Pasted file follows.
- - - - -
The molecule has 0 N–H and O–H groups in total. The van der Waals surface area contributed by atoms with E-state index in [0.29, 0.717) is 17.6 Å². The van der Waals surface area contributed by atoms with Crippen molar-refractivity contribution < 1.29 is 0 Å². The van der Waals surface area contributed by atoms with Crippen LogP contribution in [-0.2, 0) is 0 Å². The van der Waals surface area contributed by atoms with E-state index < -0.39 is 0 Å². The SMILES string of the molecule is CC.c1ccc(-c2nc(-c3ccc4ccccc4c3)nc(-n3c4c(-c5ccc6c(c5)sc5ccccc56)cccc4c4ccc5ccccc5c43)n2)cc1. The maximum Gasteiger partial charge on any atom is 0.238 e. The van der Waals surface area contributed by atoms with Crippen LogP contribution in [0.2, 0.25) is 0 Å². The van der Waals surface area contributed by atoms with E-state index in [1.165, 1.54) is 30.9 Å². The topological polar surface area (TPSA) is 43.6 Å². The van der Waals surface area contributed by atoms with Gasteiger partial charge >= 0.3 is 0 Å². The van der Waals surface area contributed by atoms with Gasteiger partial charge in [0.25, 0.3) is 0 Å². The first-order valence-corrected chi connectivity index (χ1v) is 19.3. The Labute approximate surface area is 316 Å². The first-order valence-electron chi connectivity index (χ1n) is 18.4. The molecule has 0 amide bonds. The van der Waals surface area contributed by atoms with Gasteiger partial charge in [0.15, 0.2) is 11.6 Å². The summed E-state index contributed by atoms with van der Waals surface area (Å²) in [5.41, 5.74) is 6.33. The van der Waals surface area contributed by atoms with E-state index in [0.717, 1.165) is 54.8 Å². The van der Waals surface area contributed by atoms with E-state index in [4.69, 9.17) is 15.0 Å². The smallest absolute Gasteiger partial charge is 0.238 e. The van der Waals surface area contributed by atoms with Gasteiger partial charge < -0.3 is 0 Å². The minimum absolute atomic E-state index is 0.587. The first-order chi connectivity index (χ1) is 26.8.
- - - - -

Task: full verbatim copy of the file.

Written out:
The molecule has 0 N–H and O–H groups in total. The van der Waals surface area contributed by atoms with E-state index in [0.29, 0.717) is 17.6 Å². The van der Waals surface area contributed by atoms with Crippen molar-refractivity contribution < 1.29 is 0 Å². The van der Waals surface area contributed by atoms with Crippen LogP contribution in [-0.2, 0) is 0 Å². The van der Waals surface area contributed by atoms with E-state index < -0.39 is 0 Å². The SMILES string of the molecule is CC.c1ccc(-c2nc(-c3ccc4ccccc4c3)nc(-n3c4c(-c5ccc6c(c5)sc5ccccc56)cccc4c4ccc5ccccc5c43)n2)cc1. The maximum Gasteiger partial charge on any atom is 0.238 e. The van der Waals surface area contributed by atoms with Crippen LogP contribution in [0.2, 0.25) is 0 Å². The van der Waals surface area contributed by atoms with E-state index in [1.165, 1.54) is 30.9 Å². The topological polar surface area (TPSA) is 43.6 Å². The van der Waals surface area contributed by atoms with Gasteiger partial charge >= 0.3 is 0 Å². The van der Waals surface area contributed by atoms with Gasteiger partial charge in [0.25, 0.3) is 0 Å². The first-order valence-corrected chi connectivity index (χ1v) is 19.3. The Labute approximate surface area is 316 Å². The first-order valence-electron chi connectivity index (χ1n) is 18.4. The molecule has 0 amide bonds. The van der Waals surface area contributed by atoms with Gasteiger partial charge in [0.15, 0.2) is 11.6 Å². The summed E-state index contributed by atoms with van der Waals surface area (Å²) in [5.41, 5.74) is 6.33. The van der Waals surface area contributed by atoms with E-state index in [0.717, 1.165) is 54.8 Å². The van der Waals surface area contributed by atoms with E-state index in [4.69, 9.17) is 15.0 Å². The smallest absolute Gasteiger partial charge is 0.238 e. The van der Waals surface area contributed by atoms with Gasteiger partial charge < -0.3 is 0 Å². The minimum absolute atomic E-state index is 0.587. The first-order chi connectivity index (χ1) is 26.8.